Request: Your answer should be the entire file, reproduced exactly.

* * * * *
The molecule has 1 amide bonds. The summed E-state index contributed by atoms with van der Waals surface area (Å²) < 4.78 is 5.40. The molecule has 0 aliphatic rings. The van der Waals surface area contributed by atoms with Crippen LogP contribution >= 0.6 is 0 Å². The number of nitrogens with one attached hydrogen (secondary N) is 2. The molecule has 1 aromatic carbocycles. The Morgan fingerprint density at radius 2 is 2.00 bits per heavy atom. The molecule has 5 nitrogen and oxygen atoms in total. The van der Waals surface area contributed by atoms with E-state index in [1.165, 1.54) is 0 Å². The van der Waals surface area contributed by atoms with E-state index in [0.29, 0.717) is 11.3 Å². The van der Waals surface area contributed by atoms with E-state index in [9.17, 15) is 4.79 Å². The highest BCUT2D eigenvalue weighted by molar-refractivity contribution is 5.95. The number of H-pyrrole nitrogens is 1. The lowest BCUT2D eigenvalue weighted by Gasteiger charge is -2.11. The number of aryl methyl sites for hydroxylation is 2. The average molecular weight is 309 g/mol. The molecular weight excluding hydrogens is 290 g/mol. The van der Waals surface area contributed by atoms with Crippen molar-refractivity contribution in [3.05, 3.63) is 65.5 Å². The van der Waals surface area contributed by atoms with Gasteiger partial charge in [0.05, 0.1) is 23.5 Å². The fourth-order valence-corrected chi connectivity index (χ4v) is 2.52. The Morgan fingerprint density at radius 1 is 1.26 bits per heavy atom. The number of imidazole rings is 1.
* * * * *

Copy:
The molecule has 1 amide bonds. The summed E-state index contributed by atoms with van der Waals surface area (Å²) < 4.78 is 5.40. The molecule has 0 aliphatic rings. The van der Waals surface area contributed by atoms with Crippen LogP contribution >= 0.6 is 0 Å². The number of nitrogens with one attached hydrogen (secondary N) is 2. The molecule has 1 aromatic carbocycles. The Morgan fingerprint density at radius 2 is 2.00 bits per heavy atom. The molecule has 5 nitrogen and oxygen atoms in total. The van der Waals surface area contributed by atoms with E-state index in [1.165, 1.54) is 0 Å². The van der Waals surface area contributed by atoms with E-state index in [0.29, 0.717) is 11.3 Å². The van der Waals surface area contributed by atoms with E-state index in [9.17, 15) is 4.79 Å². The highest BCUT2D eigenvalue weighted by molar-refractivity contribution is 5.95. The number of H-pyrrole nitrogens is 1. The lowest BCUT2D eigenvalue weighted by Gasteiger charge is -2.11. The number of aryl methyl sites for hydroxylation is 2. The average molecular weight is 309 g/mol. The molecular weight excluding hydrogens is 290 g/mol. The van der Waals surface area contributed by atoms with Crippen molar-refractivity contribution in [3.05, 3.63) is 65.5 Å². The van der Waals surface area contributed by atoms with Gasteiger partial charge in [0.05, 0.1) is 23.5 Å². The fourth-order valence-corrected chi connectivity index (χ4v) is 2.52. The Morgan fingerprint density at radius 1 is 1.26 bits per heavy atom. The number of imidazole rings is 1.